Wed, May 19, 2004 - Page 8 News List

Editorial: China needs a history lesson

On Monday, Taiwan's eighth bid to join the World Health Assembly (WHA) was ended by a vote of 133 to 25. But both the US and Japan, after many years of silence, finally spoke out for Taiwan, urging the WHA to exclude political considerations and accept Taiwan as an observer without voting rights on the principle that medical issues transcend national boundaries.

The SARS epidemic hurt Taiwan deeply last year. Although the nation paid considerable social costs in the process of dealing with the disease, its outstanding performance attracted worldwide attention. Taiwan's medical care standards and public health defenses are much better than those of China, which ranks 144th among the 191 WHA member states.

Beijing has been the source of two SARS outbreaks that sent the entire world into a panic. Yet it shamelessly claims that it has provided medical assistance or earthquake emergency aid to Taiwan as a Chinese province.

Is this for real? If the Chinese regime really cherishes the life and property of the Taiwanese people, why would it deploy 500 missiles along its coastline aimed? How is it possible that a country so poor by sanitary and medical standards can offer assistance to a country with relatively better conditions?

History reveals China's claims to be lies. Prior to any Chinese settlement in Taiwan, Portuguese commercial boats arrived in nearby waters. Ever since then, the island, which was originally inhabited by Aboriginal people, has been tangled in world politics. The Dutch landed and started developing Tainan in 1624. The Spanish later occupied the north with an official ceremony on today's Hoping Island in Keelung.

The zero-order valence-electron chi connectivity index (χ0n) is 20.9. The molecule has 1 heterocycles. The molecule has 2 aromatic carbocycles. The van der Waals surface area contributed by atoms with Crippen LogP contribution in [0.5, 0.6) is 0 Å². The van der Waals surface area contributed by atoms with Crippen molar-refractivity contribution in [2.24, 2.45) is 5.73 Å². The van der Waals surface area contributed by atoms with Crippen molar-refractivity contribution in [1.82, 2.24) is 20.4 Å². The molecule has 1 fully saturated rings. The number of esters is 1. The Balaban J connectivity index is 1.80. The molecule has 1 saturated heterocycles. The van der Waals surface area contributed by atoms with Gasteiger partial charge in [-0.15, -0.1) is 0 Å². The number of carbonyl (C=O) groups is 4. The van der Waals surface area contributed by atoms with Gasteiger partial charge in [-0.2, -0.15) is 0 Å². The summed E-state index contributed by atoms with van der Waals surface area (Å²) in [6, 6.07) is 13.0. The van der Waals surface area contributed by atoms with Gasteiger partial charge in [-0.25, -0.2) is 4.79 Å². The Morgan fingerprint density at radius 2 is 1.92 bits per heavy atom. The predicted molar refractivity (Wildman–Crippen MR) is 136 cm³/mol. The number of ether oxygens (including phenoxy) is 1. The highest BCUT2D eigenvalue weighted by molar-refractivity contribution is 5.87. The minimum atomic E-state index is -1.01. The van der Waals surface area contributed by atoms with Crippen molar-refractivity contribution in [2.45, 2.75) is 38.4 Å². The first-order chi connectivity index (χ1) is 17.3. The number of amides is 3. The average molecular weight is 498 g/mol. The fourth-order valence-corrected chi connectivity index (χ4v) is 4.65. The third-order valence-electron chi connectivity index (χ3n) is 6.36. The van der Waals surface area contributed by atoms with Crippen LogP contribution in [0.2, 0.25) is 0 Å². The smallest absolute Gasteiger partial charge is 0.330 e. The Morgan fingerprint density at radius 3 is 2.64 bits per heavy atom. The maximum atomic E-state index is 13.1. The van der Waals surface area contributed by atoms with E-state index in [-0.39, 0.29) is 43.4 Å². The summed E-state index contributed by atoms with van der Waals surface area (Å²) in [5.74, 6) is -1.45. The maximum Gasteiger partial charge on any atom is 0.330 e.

China's political influence did not reach Taiwan until 1661, when Koxinga (鄭成功), a loyalist to the fallen Ming dynasty, defeated the Dutch after his retreat to Taiwan. Then, in 1683, the Qing took over Taiwan. Ceded to Japan in 1895, the island was Japanese territory for half a century. Taiwan was taken over by the refugee regime led by late president Chiang Kai-shek (蔣中正) in 1945, following Japan's defeat in World War II.

As these historical facts demonstrate, Taiwan has never been an inherent part of China's territory. Instead, it is an island that other powers have fought over since the 17th century. When the People's Republic of China was founded on Oct. 1, 1949, the Republic of China set up its central government in Taiwan separate from China's. One capital was in Beijing, the other in Taipei. The long standoff has produced "one country on each side" of the Taiwan Strait. It's absurd to claim Taiwan to be part of China's integral territory or as a breakaway province.

Beijing keeps pressing the international community to accept its twisted logic and historical claims, most recently in forcing Taiwan to be excluded once again from the WHA's list of observers. Such Chinese suppression will only further irritate the Taiwanese and will block this nation from contributing its medical aid and lending its experience to needy countries.

Although Taiwan's national dignity was damaged again, those who will suffer the most from this exclusion may be poor countries in need of medical aid, along with the principle of fair distribution of medical resources, which the WHA is supposed to uphold.

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